The Dead Lucky #1 is written by Melissa Flores, illustrated by French Carlomagno, colored by Mattia Iacono, and lettered by Becca Carey. It’s published by Image Comics. Bibiana “Bibi” Lopez-Yang has returned to her hometown of Chinatown, San Francisco, after surviving a traumatic event that’s left her with the power to generate electricity. However, her return is marred by the tech consortium Morrow attempting to relocate San Francisco’s residents, including her parents, and the renegades known as the Salvation Gang. Bibi takes to the streets in her giant Ghost mech to protect San Francisco’s citizens while wrestling with PTSD and survivor’s guilt.
The Dead Lucky is the latest entry into Image Comics’ Massive-Verse. It was even teased during the ending of Supermassive, where Bibi made her first appearance. And like its fellow titles, it brings a new spin to a well-worn genre. Where Radiant Black is a superhero story for the millennial generation, and Rogue Sun features its teenage protagonist grappling with supernatural threats, The Dead Lucky is hard sci-fi all the way through.
When the story starts, Bibi isn’t looking to be a hero – she wants to find her place in the world. “I’m not a soldier anymore. And I was never a hero,” she says in one of many sequences that feature her talking to herself (as well as the reader). “I’m just…here.” I can relate to this: it took a while before I found my “purpose” in writing, and it’s a nice change of pace for a protagonist not to have everything figured out.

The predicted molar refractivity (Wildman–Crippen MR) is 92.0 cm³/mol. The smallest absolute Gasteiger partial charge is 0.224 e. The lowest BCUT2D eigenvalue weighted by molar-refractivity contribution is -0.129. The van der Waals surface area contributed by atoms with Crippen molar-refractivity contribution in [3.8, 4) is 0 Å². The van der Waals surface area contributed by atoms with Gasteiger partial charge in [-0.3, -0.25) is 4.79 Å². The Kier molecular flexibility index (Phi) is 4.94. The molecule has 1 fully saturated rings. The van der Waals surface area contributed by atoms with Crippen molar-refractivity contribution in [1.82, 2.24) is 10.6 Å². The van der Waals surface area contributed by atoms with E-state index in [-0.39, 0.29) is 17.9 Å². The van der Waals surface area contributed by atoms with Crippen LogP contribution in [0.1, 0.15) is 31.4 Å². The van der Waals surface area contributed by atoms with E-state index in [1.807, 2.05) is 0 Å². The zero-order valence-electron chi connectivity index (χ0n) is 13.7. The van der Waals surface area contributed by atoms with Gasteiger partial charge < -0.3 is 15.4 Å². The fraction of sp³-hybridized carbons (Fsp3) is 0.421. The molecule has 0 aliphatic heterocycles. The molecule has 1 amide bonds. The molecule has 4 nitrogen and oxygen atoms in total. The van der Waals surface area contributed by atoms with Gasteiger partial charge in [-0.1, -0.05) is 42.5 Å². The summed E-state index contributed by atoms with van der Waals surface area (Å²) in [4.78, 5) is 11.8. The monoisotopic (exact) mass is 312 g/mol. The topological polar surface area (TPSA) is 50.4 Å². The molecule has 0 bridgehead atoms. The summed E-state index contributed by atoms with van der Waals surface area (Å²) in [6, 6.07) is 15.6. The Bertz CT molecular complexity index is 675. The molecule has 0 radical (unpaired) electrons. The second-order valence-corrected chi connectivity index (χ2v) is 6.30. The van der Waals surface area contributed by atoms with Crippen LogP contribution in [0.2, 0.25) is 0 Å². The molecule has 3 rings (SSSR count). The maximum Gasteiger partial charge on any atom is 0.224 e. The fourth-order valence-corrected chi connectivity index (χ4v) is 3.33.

What really makes this series so relatable is Flores’ writing. Flores, like other Massive-Verse creators, got her start while working on Power Rangers as the Director of Power Rangers Development and Production for Saban Brands/Hasbro. And while she’s written backup stories for Radiant Black – in particular, a story set in the world of The Unleashed RPG she helped create – this is her first full comic. And it’s an engaging, well-crafted tale that slowly pulls the reader into Bibi’s world while also seeding a mystery about how she gained her powers.
The most affecting moments come at the beginning of the issue when Bibi goes to therapy. Seeing her talk about her problems is not only extremely relatable, but it helps endear her to the readers. The best heroes often face conflict that isn’t villain related, and it looks like the ghosts of Bibi’s past will play a prominent role in her hero’s journey.
The art team is just as much of a standout. Carlomagno, who illustrated the Radiant Black issue that covered the origin story of Radiant Pink, favors close-up of characters’ faces that show their emotions, especially where Bibi is concerned. This approach helps sell a wealth of emotion, most notably regret. And the sci-fi elements of the book are just as engaging; when Ghost first appears, it’s a towering behemoth that leaves cracked concrete and damaged cars in its wake.
Bibi wears a pilot suit that incorporates a skeletal design that resembles a calavera, courtesy of a killer design from Federico Sabbatini. Iacono’s colors give life to all the environments: Chinatown looks just as colorful as it does in real life, and there’s a yellow glow from the Californian sun. Pink and violet are the most prominent colors, though: they show up in Bibi’s suit, as well as Ghost’s armor and A.I. system – See designs Ghost’s word balloons with an effect that makes it sound like an actual machine.
The Dead Lucky #1 expands the Massive-Verse with a science-fiction story that balances raw human emotion and cutting-edge technology. Whether you’ve checked out the Massive-Verse’s other books or this is your first exposure to it, it’s well worth a read. Flores, Carlomagno, Iacono, and See have put together something truly special.
The Dead Lucky #1 will be available wherever comics are sold on August 3, 2022.
The Dead Lucky #1
The Dead Lucky #1 expands the Massive-Verse with a science-fiction story that balances raw human emotion and cutting-edge technology. Whether you’ve checked out the Massive-Verse’s other books or this is your first exposure to it, it’s well worth a read.